Archives For Past and Present Collide

 

I was born into a family of musical impressarios. My oldest brother sat down at the piano when he was only three years old and delivered a perfect rendition of “Twinkle Twinkle Little Star.” At 3, my son was still pooping into a diaper and the only thing he would have done at the piano was give me a splitting headache.

I’m the least musically talented person in my family. I wouldn’t even go so far as to call myself a musician. The brother who is closest to me in age argues that I “am musical,” which sounds like the spoken equivalent of a participation trophy.

That particular brother and I have a multi-layered relationship regarding music. I have always been in awe of his talent; envious, proud and completely daunted by it.

When he was just 11 years old, he picked up a guitar and musical artistry poured forth. He was able to hear things the rest of us didn’t and could recreate songs note for note. He could rock 2-chord simplicity, making the song “Horse With No Name” sound amazing, but he could also carve out complicated, curving, epic solos.

HOW DID HE DO THIS? It seemed ludicrous for me to continue. His genius was too strong a contrast to my mediocrity and I gave up playing instruments.

That’s what happens when you are born into a family of musical geniuses. To be average is intolerable.

 

About a year ago, I started playing guitar again. I’m not great; I’m not even good. I’m fair. If I play a song, its recognizable.

It’s common for people over forty to take the “fuck you” pill. I’m heavily medicated on that prescription, and consequently, asked my brother to come over and jam with me.

Have you ever googled “what it’s like to be a musical genius?” There are no first hand accounts. People are loath to speak about themselves this way. But one night when we were jamming, my brother divulged to me the story of his musical genius.

He knew the minute he picked up the guitar that this was some kind of “gift from God.” He almost felt as if he was channeling. A force he couldn’t control took over, guiding his hands to greatness.

And therein lies the rub. He couldn’t control it.

He was in bands most of his life, but none worked out. Most of his childhood friends were incredibly talented musicians, and many went on to pursue careers in music.

But people shied away from playing with him on musical projects because his “gift” was so unpredictable.

He’d be in the middle of an extraordinary guitar solo onstage, the kind that people tout as ‘legendary’  – and then hit a sour note. Or three. He never knew when it would happen nor how to fix it.

He tried to harness his gift and devoted himself to the mindful execution of music. But musical training seemed incompatible with the “gift.” To work in this way would make his head ache to where he could not continue.

At one point he studied guitar with a prominent NYC jazz guitarist, a man who required an audition to even study with. During the audition, his musical voodoo poured out and the  jazz guitarist thought him much more advanced than he really was. After a handful of lessons in which my brother had no idea what was going on, he quit.

My brother’s entire life he never discussed his “gift” because he felt that talking about it would jinx it. It took him 40 years to tell me how he felt that day when he picked up a guitar and the heavens opened up.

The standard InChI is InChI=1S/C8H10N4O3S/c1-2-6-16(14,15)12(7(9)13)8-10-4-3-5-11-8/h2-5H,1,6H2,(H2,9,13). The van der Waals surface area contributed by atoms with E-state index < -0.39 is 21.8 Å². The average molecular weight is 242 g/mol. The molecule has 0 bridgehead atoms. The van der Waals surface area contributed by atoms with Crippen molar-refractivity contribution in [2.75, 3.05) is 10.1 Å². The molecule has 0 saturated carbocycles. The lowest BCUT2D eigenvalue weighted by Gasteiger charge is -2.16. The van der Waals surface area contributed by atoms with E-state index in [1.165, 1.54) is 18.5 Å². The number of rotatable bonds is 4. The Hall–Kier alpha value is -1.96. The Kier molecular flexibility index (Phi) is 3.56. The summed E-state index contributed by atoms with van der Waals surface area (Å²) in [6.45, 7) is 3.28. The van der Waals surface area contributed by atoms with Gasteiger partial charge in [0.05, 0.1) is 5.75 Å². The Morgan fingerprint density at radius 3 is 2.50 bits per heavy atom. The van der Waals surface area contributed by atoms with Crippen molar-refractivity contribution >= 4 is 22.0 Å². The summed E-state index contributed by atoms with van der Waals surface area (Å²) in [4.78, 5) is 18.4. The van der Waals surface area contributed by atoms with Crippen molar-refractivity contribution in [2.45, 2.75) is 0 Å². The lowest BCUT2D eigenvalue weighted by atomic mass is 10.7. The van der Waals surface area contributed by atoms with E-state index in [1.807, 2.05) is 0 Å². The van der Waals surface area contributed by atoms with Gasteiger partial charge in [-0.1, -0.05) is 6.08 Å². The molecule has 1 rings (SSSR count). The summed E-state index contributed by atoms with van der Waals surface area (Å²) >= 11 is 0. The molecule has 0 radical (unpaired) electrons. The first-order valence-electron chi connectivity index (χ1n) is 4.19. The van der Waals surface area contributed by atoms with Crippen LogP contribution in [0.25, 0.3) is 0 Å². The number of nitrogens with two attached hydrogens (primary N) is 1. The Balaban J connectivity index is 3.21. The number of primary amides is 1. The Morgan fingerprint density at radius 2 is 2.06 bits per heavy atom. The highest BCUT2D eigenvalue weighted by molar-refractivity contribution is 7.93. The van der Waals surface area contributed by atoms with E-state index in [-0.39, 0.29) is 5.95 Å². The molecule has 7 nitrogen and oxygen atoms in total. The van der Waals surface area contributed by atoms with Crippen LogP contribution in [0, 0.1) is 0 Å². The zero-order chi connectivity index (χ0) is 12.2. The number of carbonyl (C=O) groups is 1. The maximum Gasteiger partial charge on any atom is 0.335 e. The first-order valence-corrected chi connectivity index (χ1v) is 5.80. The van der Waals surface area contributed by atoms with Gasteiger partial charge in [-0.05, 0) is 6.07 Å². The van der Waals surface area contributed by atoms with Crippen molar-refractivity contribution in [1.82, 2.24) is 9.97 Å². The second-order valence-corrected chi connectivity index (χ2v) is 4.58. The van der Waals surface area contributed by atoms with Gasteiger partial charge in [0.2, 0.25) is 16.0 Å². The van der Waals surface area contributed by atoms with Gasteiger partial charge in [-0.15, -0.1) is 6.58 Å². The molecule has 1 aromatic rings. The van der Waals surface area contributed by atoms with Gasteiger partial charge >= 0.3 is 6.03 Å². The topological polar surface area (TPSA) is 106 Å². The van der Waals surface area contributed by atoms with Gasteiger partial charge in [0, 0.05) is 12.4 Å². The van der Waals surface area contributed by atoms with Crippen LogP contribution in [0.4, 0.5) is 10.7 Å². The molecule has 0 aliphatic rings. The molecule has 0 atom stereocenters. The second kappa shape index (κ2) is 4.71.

He’s able to finally talk about it, because these days, he’s no longer afraid of jinxing outside forces. At 50, my brother has decided that he needs to start over and learn music from the ground up.

Yes, it’s grueling and draining, but it’s also feeding his soul, to finally reconcile technique with genius.

 

I always knew there was something magical about my brother; about all of them, in fact, when it came to music. Like most things, it was terrible and wonderful. They intimidated me, but I was raised with a love for music so profound that without it, life would be monotone. One long, silent birthday celebration with just candles.

To hear that this gift I’ve always envied was in fact a curse, something that has prevented him from pursuing his dreams of playing out in public his entire life, was an epiphany.

We’ve both arrived at our own musical epiphanies; simultaneously, but independent of one another. He’s starting at the beginning. And I’m finally playing again.

I stayed up all night the other night playing guitar.
My hands ached; my face was smeared with fatigue but my heart was buoyant. As the room was bathed in the streaky light of dawn, I finally realized that all that matters is how I feel when I play music, not how I sound to other people.

And that’s MY gift.

How much do you love music?? Do you play?
Doesn’t it suck to have a sibling SO much better than you at something?
Talk to me. I’m listening. 

 

Come hang out with me on Facebook, Instagram, and Twitter, so I can have friends without leaving the house.

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I’ve spent a large portion of my life waging war against my hair.

It’s a nightmare. My hair is curly and frizzy. Not loose lustrous curls –  small, tightly coiled kinky curls.

I grew up being told I had “Black hair.” It was not meant in a pejorative way. I was a white girl in a black housing project. It was just a way to characterize the texture of my hair. Black people told me it was “nappy.”

White people made fun of me and called me “Nigger knots.”